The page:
UW regent committee OKs new salary ranges
- Article by: DINESH RAMDE
- Associated Press
- October 10, 2013 - 6:20 PM
SOMERS, Wis. — The next president of the University of Wisconsin System could make almost $600,000 per year, and salary ranges could increase substantially for other top positions, under a series of proposals passed Thursday by the Board of Regents' business and finance committee.
Several committee members were concerned about how legislators and members of the public would react to their decision but said they had little choice if they wanted to keep attracting top talent.
Regent Jan Mueller said that some people might ask, "Why now?"
But she said that she's been a part of recruiting committees that had to work hard to bring in and retain the best in the business.
"I never liked the phrase 'horns of a dilemma,' — it sounds painful — but I think that's what we're facing now," she said. "There's an arms-race equivalent for salaries."
The proposal, which the full board will consider Friday, means incoming officials could make substantially more than their predecessors. For example, UW System President Kevin Reilly, who is leaving his position at the end of the year, makes $418,000. His replacement could make anywhere from $399,000 to $598,500 under the new plan.
Other top positions would also become more lucrative. The UW-Milwaukee chancellor position, with a current salary range of $297,000 to $363,000, would expand to a range of $304,000 to $456,000. The maximum pay for UW-Madison's chancellor would go from $522,500 to about $584,000.
The regents noted that many pay ranges haven't been adjusted for five years or more.
The system's compensation formula is based on average salaries for similar positions at peer institutions. Previously, pay could range from 90 percent to 110 percent of an adjusted midpoint. The range now expands from 80 percent to 120 percent.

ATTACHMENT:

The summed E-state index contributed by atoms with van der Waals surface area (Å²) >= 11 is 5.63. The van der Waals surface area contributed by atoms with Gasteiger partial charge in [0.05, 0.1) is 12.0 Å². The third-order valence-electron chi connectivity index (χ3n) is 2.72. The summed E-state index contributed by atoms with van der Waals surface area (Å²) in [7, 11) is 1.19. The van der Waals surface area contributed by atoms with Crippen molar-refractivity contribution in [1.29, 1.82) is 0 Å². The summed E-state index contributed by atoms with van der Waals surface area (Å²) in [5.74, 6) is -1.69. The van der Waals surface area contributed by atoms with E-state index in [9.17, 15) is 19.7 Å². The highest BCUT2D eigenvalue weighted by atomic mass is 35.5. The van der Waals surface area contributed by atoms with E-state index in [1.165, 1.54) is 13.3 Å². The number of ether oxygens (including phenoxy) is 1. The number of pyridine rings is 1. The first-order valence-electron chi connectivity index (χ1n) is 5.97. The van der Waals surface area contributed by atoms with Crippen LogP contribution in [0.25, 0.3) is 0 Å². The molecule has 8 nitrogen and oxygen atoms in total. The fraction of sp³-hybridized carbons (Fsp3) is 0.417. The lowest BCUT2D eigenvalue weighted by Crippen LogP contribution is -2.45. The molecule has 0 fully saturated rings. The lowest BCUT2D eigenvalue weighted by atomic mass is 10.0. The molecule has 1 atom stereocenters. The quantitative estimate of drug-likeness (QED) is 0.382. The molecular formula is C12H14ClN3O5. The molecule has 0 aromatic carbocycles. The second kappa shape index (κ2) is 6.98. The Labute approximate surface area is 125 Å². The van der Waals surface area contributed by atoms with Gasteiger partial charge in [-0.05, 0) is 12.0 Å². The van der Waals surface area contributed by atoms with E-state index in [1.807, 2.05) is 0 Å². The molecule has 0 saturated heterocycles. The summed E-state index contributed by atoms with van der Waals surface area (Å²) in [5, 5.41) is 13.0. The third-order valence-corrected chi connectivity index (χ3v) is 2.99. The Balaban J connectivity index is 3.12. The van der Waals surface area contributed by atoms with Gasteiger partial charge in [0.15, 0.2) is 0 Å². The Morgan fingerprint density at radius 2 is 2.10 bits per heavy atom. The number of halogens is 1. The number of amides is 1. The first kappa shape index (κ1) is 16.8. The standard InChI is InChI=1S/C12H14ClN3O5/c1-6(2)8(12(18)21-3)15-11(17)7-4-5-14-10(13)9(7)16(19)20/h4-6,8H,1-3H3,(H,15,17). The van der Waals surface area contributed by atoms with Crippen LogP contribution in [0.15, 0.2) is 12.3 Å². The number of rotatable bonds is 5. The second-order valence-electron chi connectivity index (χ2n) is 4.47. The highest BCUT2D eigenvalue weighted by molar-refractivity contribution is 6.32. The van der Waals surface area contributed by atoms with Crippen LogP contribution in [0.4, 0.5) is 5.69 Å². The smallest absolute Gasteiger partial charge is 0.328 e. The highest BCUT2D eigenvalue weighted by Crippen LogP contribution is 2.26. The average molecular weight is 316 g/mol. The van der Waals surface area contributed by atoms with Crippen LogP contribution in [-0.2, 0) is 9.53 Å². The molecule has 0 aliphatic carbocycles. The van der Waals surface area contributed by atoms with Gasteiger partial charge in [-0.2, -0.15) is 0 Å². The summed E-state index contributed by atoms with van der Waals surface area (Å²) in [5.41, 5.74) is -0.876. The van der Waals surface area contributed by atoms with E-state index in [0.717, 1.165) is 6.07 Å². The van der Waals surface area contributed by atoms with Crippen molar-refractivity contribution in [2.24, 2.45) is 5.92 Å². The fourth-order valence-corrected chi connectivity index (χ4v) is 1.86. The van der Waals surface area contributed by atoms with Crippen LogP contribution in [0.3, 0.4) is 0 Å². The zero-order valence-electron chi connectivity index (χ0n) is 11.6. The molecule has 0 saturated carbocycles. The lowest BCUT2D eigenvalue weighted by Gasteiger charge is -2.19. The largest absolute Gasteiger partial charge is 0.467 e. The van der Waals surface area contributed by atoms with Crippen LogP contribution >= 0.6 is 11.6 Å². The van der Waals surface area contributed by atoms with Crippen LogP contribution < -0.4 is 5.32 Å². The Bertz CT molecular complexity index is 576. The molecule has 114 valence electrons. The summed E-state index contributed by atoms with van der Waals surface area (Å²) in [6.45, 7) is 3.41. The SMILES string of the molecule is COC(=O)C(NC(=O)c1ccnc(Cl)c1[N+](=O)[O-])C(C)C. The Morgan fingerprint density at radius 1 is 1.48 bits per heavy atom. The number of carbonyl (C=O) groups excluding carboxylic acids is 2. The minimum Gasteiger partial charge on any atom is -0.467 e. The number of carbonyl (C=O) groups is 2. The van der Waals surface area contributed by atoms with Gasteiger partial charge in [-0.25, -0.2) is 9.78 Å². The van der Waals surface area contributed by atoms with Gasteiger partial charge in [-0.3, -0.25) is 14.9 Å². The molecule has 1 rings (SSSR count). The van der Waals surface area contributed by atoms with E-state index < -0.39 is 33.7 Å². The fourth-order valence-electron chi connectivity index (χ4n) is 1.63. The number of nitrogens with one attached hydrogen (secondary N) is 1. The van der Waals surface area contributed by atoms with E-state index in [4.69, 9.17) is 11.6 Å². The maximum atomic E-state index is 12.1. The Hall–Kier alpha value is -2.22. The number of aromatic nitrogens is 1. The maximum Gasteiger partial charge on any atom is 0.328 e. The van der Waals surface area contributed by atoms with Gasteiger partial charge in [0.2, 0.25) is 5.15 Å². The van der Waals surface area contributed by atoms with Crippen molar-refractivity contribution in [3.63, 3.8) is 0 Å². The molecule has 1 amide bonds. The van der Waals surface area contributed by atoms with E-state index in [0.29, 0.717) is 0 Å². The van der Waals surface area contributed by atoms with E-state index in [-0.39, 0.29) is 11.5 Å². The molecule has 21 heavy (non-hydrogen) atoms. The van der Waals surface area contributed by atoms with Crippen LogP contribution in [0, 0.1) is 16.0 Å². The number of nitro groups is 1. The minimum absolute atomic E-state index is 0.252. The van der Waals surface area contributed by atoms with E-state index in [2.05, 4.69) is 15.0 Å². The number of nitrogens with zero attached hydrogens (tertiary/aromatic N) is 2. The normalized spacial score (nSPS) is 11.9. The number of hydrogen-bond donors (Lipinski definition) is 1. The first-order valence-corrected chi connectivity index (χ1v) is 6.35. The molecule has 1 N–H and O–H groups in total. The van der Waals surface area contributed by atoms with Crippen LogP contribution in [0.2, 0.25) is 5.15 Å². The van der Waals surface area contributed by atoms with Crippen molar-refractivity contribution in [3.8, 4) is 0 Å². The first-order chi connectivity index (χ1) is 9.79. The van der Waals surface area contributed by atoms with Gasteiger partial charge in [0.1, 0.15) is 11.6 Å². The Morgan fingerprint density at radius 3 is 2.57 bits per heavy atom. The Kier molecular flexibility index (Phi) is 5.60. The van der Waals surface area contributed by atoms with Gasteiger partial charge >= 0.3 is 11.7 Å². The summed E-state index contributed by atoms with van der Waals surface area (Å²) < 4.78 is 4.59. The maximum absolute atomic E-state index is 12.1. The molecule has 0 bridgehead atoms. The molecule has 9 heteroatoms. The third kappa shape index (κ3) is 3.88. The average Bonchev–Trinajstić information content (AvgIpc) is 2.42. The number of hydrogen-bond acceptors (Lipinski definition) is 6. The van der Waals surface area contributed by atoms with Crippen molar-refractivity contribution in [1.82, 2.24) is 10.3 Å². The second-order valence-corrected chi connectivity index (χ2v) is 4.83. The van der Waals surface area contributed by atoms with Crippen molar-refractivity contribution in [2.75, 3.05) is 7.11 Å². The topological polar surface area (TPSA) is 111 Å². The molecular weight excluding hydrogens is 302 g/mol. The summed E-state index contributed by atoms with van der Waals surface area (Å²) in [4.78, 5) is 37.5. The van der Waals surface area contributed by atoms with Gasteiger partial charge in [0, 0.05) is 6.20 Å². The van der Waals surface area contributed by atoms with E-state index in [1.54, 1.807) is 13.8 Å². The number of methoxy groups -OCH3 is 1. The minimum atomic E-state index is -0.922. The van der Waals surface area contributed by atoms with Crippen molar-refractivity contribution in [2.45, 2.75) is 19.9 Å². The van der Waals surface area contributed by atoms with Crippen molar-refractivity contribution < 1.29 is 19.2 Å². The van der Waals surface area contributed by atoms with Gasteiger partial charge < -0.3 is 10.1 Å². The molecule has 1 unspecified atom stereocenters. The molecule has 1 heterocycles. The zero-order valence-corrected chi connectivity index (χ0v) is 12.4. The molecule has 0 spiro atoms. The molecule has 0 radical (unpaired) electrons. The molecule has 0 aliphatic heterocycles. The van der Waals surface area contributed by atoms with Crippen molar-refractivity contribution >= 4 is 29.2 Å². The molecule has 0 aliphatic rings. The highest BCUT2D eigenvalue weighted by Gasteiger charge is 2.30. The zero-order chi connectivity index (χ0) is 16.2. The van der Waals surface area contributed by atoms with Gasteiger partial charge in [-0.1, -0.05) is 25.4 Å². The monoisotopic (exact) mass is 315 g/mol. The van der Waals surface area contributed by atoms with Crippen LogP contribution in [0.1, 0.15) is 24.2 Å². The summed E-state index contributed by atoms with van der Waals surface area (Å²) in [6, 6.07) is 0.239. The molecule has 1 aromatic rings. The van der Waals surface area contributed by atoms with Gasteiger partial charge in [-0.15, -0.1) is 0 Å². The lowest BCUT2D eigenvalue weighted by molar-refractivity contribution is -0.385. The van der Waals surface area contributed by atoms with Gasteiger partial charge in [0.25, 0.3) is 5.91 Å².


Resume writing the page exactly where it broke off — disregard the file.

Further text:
"So there could, in fact, be a lower salary offer," Regent Margaret Farrow said.
Regent Gerald Whitburn, who chairs the finance committee, said top academic officials at Ohio State and Penn State make $2 million to $3 million. He said it was imperative that the UW System not get as carried away but said it was equally imperative that it not underfund its top posts.
The new ranges apply to new hires. Existing administrators could be in line for raises within the updated ranges, but that would require a separate board action.
In other action, the finance committee also approved a tentative policy spelling out how much cash campuses should keep on hand. The move became necessary after news broke this spring that the system built up massive reserves even while hiking tuition for six straight years.
The new plan would require campuses to maintain reserves of at least 10 percent, and they'd have to justify reserves above 15 percent.
Farrow suggested revisiting those percentages in coming years to make sure they were still applicable. UW System vice president David Miller said that the regents will receive regular reports that will allow them to re-evaluate as necessary.
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